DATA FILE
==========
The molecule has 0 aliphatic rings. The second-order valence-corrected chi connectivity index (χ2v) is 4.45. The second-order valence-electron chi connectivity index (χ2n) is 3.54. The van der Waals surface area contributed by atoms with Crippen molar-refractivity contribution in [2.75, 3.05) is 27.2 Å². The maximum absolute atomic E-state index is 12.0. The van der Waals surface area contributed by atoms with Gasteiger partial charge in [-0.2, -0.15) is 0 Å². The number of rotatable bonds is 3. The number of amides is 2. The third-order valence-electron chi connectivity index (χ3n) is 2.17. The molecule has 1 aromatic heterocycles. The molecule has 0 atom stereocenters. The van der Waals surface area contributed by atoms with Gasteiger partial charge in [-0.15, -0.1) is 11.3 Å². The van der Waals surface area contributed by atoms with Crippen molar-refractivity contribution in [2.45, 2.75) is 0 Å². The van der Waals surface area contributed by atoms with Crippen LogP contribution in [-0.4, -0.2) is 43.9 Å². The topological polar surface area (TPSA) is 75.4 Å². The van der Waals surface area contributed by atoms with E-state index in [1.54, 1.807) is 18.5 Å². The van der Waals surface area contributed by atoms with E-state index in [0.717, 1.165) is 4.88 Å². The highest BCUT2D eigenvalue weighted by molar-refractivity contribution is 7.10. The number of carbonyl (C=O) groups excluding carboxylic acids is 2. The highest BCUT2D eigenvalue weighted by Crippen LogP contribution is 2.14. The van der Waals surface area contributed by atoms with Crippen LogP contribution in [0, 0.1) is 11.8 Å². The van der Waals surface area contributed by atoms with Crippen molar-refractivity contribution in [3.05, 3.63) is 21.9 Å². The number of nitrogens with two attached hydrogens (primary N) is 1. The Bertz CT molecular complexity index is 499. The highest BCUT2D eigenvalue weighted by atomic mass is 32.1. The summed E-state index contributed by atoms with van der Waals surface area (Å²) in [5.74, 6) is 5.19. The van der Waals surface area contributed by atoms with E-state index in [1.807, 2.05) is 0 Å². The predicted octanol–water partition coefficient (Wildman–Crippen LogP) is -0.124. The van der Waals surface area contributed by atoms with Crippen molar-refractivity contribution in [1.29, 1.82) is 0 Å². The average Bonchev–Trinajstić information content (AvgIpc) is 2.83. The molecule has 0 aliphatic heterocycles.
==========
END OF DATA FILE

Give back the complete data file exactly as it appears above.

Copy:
The molecule has 0 aliphatic rings. The second-order valence-corrected chi connectivity index (χ2v) is 4.45. The second-order valence-electron chi connectivity index (χ2n) is 3.54. The van der Waals surface area contributed by atoms with Crippen molar-refractivity contribution in [2.75, 3.05) is 27.2 Å². The maximum absolute atomic E-state index is 12.0. The van der Waals surface area contributed by atoms with Gasteiger partial charge in [-0.2, -0.15) is 0 Å². The number of rotatable bonds is 3. The number of amides is 2. The third-order valence-electron chi connectivity index (χ3n) is 2.17. The molecule has 1 aromatic heterocycles. The molecule has 0 atom stereocenters. The van der Waals surface area contributed by atoms with Gasteiger partial charge in [-0.15, -0.1) is 11.3 Å². The van der Waals surface area contributed by atoms with Crippen molar-refractivity contribution in [2.45, 2.75) is 0 Å². The van der Waals surface area contributed by atoms with Crippen LogP contribution in [-0.4, -0.2) is 43.9 Å². The topological polar surface area (TPSA) is 75.4 Å². The van der Waals surface area contributed by atoms with E-state index in [1.54, 1.807) is 18.5 Å². The van der Waals surface area contributed by atoms with E-state index in [0.717, 1.165) is 4.88 Å². The highest BCUT2D eigenvalue weighted by molar-refractivity contribution is 7.10. The number of carbonyl (C=O) groups excluding carboxylic acids is 2. The highest BCUT2D eigenvalue weighted by Crippen LogP contribution is 2.14. The van der Waals surface area contributed by atoms with Crippen LogP contribution in [0, 0.1) is 11.8 Å². The van der Waals surface area contributed by atoms with Crippen molar-refractivity contribution in [3.05, 3.63) is 21.9 Å². The number of nitrogens with two attached hydrogens (primary N) is 1. The Bertz CT molecular complexity index is 499. The highest BCUT2D eigenvalue weighted by atomic mass is 32.1. The summed E-state index contributed by atoms with van der Waals surface area (Å²) in [5.74, 6) is 5.19. The van der Waals surface area contributed by atoms with E-state index in [1.807, 2.05) is 0 Å². The predicted octanol–water partition coefficient (Wildman–Crippen LogP) is -0.124. The van der Waals surface area contributed by atoms with Crippen molar-refractivity contribution in [1.29, 1.82) is 0 Å². The average Bonchev–Trinajstić information content (AvgIpc) is 2.83. The molecule has 0 aliphatic heterocycles.